To demonstrate the universality of nanoscale strain engineering to generate strain-induced quantum emitters in atomically thin semiconductors, we create an array of pure single photon emitters in 2L WSe2. Bi-layer WSe2 is an intriguing host for quantum emitters as it offers an additional pseudo-spin based on the layer degree of freedom29. While 2L WSe2 is an intrinsically indirect band-gap semiconductor, the indirect and direct transitions are nearly degenerate and under tensile strain the band structure can be modified such that the direct transition becomes preferred30. We exfoliate a flake with a large 2L region (see Fig. 3a) and transfer it to an array of nanopillars (with h:w 0.3) on an Si substrate (Fig. 3b). Once again, we observe a significant increase of 150 × (3 × ) in the peak (integrated) PL intensity at the nanopillar sites (Fig. 3c), evidencing the transition to a direct electronic gap and the exciton funnel effect due to local strain. We note there is also a small 1L and a large 3L region of the flake in Fig. 3b that cover nanopillar sites. While the 1L region shows similar properties to the flake in Fig. 2, the 3L remains dark in PL. Crucially, bright narrow-linewidth spectral lines (Fig. 3h) are again observed at the strain-induced sites. Figure 3d shows a high-resolution spatial map of six nanopillars in the centre of the array superimposed with the locations of the quantum emitters in Fig. 3h. A wavelength histogram (2 nm binning) of all strain-induced emitters (53 in total) created in the 2L WSe2 array is shown in Fig. 3e. The histogram shows that emitters span a wavelength region from 775 to 835 nm. A Gaussian fit to the data is used to quantify the inhomogeneous distribution of the emitters, yielding 33 meV full width at half maximum (FWHM). Notably, several emitters at very similar wavelengths are observed (for example, in Fig. 3h peaks at 793 nm in spectra 2 and 5; peaks at 785 nm in spectra 4 and 6). The second-order correlations from each individual peak measured exhibit highly pure single photon emission, for example, the single peak at λ=801.08 nm from nanopillar #1 in Fig. 2g shows g(2)(0)=0.03±0.02 with a decay time of τ=4.8±0.1 ns (Fig. 3f). For spectra recorded over a 20-h period, this emitter does not blink. Figure 3g shows a histogram of the spectral jitter recorded over 20 h (using 3 s time-bin, as shown in Supplementary Fig. 2) from the 2L emitter at nanopillar #1. The histogram is fit by a Gaussian distribution with 131 μeV FWHM. Further, these quantum emitter arrays are optically stable and robust, surviving multiple sample cooling and heating cycles.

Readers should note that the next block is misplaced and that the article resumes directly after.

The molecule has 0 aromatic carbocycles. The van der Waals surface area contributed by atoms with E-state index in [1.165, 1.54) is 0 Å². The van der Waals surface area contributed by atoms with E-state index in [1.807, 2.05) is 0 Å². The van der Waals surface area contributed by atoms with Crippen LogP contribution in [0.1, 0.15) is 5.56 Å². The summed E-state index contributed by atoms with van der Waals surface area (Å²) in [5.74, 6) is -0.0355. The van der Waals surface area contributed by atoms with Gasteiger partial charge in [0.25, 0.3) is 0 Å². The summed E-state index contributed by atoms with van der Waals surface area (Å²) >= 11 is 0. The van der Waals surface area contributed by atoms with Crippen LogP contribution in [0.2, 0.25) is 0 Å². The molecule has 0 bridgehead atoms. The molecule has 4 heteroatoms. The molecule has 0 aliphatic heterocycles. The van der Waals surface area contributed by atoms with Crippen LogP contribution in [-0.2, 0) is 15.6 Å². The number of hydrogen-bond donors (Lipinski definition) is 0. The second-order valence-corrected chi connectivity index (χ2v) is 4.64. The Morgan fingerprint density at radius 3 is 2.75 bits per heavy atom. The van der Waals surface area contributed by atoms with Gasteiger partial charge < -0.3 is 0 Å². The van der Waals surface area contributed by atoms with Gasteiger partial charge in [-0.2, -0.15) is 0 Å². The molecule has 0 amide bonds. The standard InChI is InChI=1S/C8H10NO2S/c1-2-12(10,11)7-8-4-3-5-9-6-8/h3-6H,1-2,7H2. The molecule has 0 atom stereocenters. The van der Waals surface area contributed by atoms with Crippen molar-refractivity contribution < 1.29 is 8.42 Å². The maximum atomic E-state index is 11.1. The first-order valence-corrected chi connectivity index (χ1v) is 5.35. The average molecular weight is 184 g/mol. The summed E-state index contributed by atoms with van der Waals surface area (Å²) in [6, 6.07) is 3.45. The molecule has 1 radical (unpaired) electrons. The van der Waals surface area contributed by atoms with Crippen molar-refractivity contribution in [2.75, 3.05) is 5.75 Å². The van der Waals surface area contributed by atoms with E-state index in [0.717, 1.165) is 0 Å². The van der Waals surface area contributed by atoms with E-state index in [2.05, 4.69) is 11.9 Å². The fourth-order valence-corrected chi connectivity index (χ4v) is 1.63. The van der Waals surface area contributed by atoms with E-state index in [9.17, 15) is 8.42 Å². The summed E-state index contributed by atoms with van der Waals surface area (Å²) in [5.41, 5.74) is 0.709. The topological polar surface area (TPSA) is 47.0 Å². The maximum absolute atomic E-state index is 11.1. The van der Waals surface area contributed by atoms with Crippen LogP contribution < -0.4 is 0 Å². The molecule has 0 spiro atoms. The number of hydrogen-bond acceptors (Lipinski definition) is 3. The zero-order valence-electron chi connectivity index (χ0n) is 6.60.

Figure 3: A bilayer WSe2 quantum emitter array.
figure 3

Optical micrograph of 2L WSe2 (a) before and (b) after the transfer onto the nanopillars. (c) A 2D spatial map of the PL integrated intensity within 700–860 nm. (d) A high resolution spatial map of integrated intensity of the six nanopillars indicated in c. The red circles mark the positions of emitters in h. (e) A histogram of the wavelengths of the 2L WSe2 emitters. (f) Photon auto-correlation histogram from the bi-layer emitter at nanopillar #1 of Fig. 1. A fit using g(2)(0)=0.03±0.02 and τ=4.8±0.1 ns is shown. (g) A histogram of the spectral jitter over 20 h (3 s time-bin) of the emitter at nanopillar #1 of Fig. 1. (h) PL spectra from the emitter positions identified in d with red circles.

Optimization of strain-induced arrays of quantum emitters

Having established a technique to successfully create robust strain-induced quantum emitters, we seek to optimize the process. We tailor the local elastic strain by varying the height to change the aspect ratio of five rows of nanopillars, from h:w 0.15 to 0.59, as shown in the scanning electron micrograph in Fig. 4a. Further information on these nanopillars is provided in Supplementary Fig. 3. Precise measurements of the pillar size are made by AFM which confirms uniform pillar dimensions within each row. Their cross-sections are displayed in Fig. 4c. Figure 4b shows an optical micrograph of a large (100 × 25 μm) 1L WSe2 flake covering 101 nanopillars in the array. Here the pillar locations are identified by the bright points in the micrograph. Also visible in Fig. 4b in some cases for the high aspect ratio nanopillars (for example, Row 5, Columns 3–5) is a small ring surrounding the pillar. This feature is not observed for any of the low aspect ratio nanopillars in Rows 1 and 2 or with the nanopillars used in Figs 2 and 3. Figure 4d,e shows a spatial map of the integrated and peak intensities (logarithmic scale) of the entire PL spectrum (690–850 nm) from Columns 2 to 5 (as labelled in Fig. 4b). Mapping the peak intensity reveals the locations of the intense, narrow linewidth peaks that signify quantum light emission. PL maps of the entire flake with several spectra are shown in Supplementary Fig. 4. A mixture of peaks with large (700–900 μeV) fine-structure splittings (for example, Supplementary Fig. 5) and single linearly polarized peaks are observed, as reported previously18. The PL intensity at the nanopillars increases with increasing nanopillar aspect ratio, as expected for the diffusion of excitons towards the local regions with strain-tuned band-gaps. In the cases for the high aspect ratio nanopillars where the ring surrounding the pillar is visible in Fig. 4b (for example, Row 5, Columns 3–5), low intensity emission at the nanopillar centre is surrounded by a ring of intense PL. We believe this effect is caused by the flake being pierced during the transfer process for some high aspect ratio nanopillars. Alternatively, the flake could conform quite closely to the nanopillar topography and sit flat at the top and then bend at the top edge of the nanopillar, leading to high strain at the circumference.